Pala Eyewear to close in September

The B Corp brand, which supported eye care projects across Africa, cited market pressures, inflation and the costs of living as reasons behind the closure, but plans to “go out on a high”

The image is hazy from a bright light source and the focus is closed in on a machine carving a pair of spectacle frames

Pala Eyewear, an independent sustainability-focused eyewear brand, has announced its intention to close in September.

In a statement the founder of Pala Eyewear, John Pritchard, said the brand had decided to “bring this chapter to a close,” citing market pressures, soaring inflation and the cost of living.

John looks seriously into the camera, arms lightly crossed
Founder of Pala Eyewear, John Pritchard
The founder thanked customers, partners and advocates for their support and confirmed that the brand would honour all obligations to suppliers, partners and employees.

Pala launched in 2016, with a mission to create and sell ethical and sustainable eyewear to fund eye care projects across Africa.

The company has since supported more than 80,000 individuals to receive accessible and affordable eye care, and it received B Corp certification in 2021.

“There has been sustained market pressure that is impacting independent and genuinely ethical businesses in particular,” Pritchard shared. “The big players, with seemingly bottomless bank accounts, are able to monopolise the market and push half-hearted, greenwashed solutions to the challenges we’re facing as a planet and society today. It has been near impossible to compete as inflation soared and the cost of living set in.”

He explained that the Pala brand was created from a commitment to sustainability and ethical practice, and that “every decision was made with the intention to minimise our environmental impact and maximise our (positive) social impact.”

“But that is much harder to fly in a system that values growth and profit at all costs,” he said.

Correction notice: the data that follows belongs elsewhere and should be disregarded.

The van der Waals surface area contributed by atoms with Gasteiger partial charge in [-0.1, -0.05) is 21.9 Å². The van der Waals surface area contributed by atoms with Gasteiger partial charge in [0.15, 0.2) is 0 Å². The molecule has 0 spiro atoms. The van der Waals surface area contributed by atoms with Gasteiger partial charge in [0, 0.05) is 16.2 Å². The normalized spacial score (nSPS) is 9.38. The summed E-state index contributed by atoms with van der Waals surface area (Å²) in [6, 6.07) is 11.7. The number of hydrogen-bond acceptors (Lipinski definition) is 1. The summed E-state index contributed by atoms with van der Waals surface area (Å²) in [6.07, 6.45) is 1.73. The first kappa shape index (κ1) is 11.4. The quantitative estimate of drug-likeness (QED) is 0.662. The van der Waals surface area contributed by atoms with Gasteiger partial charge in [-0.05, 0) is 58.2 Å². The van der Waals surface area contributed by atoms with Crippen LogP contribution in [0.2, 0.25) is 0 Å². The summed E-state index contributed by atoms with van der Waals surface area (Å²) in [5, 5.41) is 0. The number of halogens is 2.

Pritchard also explained that Pala’s core team is made up of “just two, incredibly passionate but equally exhausted people,” adding that “it’s time to rest and reset to have the energy to keep fighting for what matters.”

Core to the work of the brand was a partnership with Vision Action (formerly Vision Aid Overseas) to support the funding of vision centres. 

These community vision centres will keep running “and sustain communities for generations to come,” Pritchard said, calling this “something to be tremendously proud of”

The brand encouraged customers to continue supporting the charities that Pala was in partnership with.

Pala had been working to support the building of a new eye care service in Sierra Leone, and Pritchard emphasised that Vision Action can be supported directly through its website to “make sure Tonkolili get their vision centre.”

“Remember, Sierra Leone has just five qualified optometrists serving a country of almost eight million. Therein lies the scale of the problem,” he highlighted.

Pala also partnered with the non-governmental organisation, Care4Basket, to hire weavers in upper east Ghana to create glasses cases out of recycled plastics for a fair living wage.

This case making has been particularly important for communities affected by climate change, in the form of drought that has impacted farming yields, Pritchard said.

Pala has launched a closing sale before the brand shuts its doors on 24 September.

“This is key to ensure we pay all our supply chain, freelancers, and in particular, Vision Action, fairly,” Pritchard said.

To reflect and celebrate the brand, Pala has asked customers to share their stories and pictures with their frames, either on Instagram or via email

Read the full statement on the Pala website.